For some miraculous reason, the town where I live has an independent film festival where VeganProf and I got to see A.L.F. tonight. It’s a French film that will be out in France in November and later, hopefully, in the US. As the title indicates, it is about the Animal Liberation Front.
It is not a documentary, though. the basic plot follows the police custody and initial interrogation of Franck, the leader of an ALF group and then backtracks to Franck and his group as they get ready to raid a dog laboratory. The movie then goes back and forth between Franck in custody, following the members of the group in the 24 hours before the raid, as well as Sarah’s therapy sessions as she awaits Franck’s release after serving a 10-month prison sentence for armed robbery. So, the timeline is disjointed but not at all hard to follow.
In between, we get glimpses of animal torture and mistreatment in factory farms or labs, but not a whole lot, just enough to get a sense of the horror. The director has smartly placed these images so they relate to members of the group and how they got to the point of raiding the lab. It was a risky choice though: too many of such images would have overwhelmed the narrative and taken over the film. The choice of soundtrack for these images makes them all the more powerful not as voyeuristic, but as explanatory as to the members’ states of mind as they get themselves ready for the raid.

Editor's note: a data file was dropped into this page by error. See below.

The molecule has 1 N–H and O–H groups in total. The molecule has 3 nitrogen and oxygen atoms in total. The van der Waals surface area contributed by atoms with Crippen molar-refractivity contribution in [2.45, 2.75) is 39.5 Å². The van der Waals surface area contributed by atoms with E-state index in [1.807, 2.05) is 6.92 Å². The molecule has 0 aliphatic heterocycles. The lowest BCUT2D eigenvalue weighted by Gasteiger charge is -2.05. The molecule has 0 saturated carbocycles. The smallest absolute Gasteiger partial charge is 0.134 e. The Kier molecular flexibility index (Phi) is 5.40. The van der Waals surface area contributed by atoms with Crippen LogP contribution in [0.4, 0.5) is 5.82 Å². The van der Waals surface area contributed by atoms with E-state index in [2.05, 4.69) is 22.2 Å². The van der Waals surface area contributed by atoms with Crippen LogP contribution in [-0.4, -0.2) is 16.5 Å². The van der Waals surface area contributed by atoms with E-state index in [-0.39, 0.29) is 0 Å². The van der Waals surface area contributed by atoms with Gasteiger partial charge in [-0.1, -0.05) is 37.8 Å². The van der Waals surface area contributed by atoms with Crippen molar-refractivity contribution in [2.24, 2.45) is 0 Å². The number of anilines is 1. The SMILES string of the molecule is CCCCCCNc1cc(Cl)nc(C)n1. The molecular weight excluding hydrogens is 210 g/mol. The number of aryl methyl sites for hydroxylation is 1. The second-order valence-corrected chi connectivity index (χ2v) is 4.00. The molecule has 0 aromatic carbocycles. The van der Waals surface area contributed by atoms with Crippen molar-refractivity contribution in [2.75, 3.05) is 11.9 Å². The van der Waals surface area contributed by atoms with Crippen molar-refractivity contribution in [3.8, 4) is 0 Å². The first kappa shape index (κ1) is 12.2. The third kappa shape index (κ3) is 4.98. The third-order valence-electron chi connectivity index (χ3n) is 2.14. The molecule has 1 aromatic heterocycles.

A.L.F. reminded me of Amores Perros (another movie about dogs, incidentally) not just in the structure of disjointed timeline and narrative but also in the ways in which each flashback gives the audience opportunities to see all the main characters more in depth as it humanizes them, including the cops who interrogate Franck. As much as the film definitely has a point of view and sides with the activists, it does not take cheap shots at the cops, which would have been easy. Everyone get a humane treatment, not ironically.
Similarly, the director made smart choices as to what to show and what was not necessary to show: the raid and Franck’s arrest. From the first scene of the film, we know the raid was a success but that Franck got arrested. That is established and showing it in details would have been redundant.
Anyone studying the sociology of social movements would find this film interesting as it shows the experience of becoming involved in a movement seen as radical as an alienating one. It seems all the members of Franck’s group end up having to detach themselves from close and intimate relationships as they get deeper into the movement, not because of a cult-like aspect, but because of the experience of living with images of tortured animals that redefines their identities and priorities (as Chloe blows her audition and Sarah stops showing up at the newspaper where she works). Being involved in such a movement, even before getting into illegal activities, creates a dual identities for the members of the group where the links between their “normal” identities and their ALF identities become more tenuous and less real to them.
So, a good film to see if/when it really comes out here.
And let’s not forget the one star of this film, the raid truck: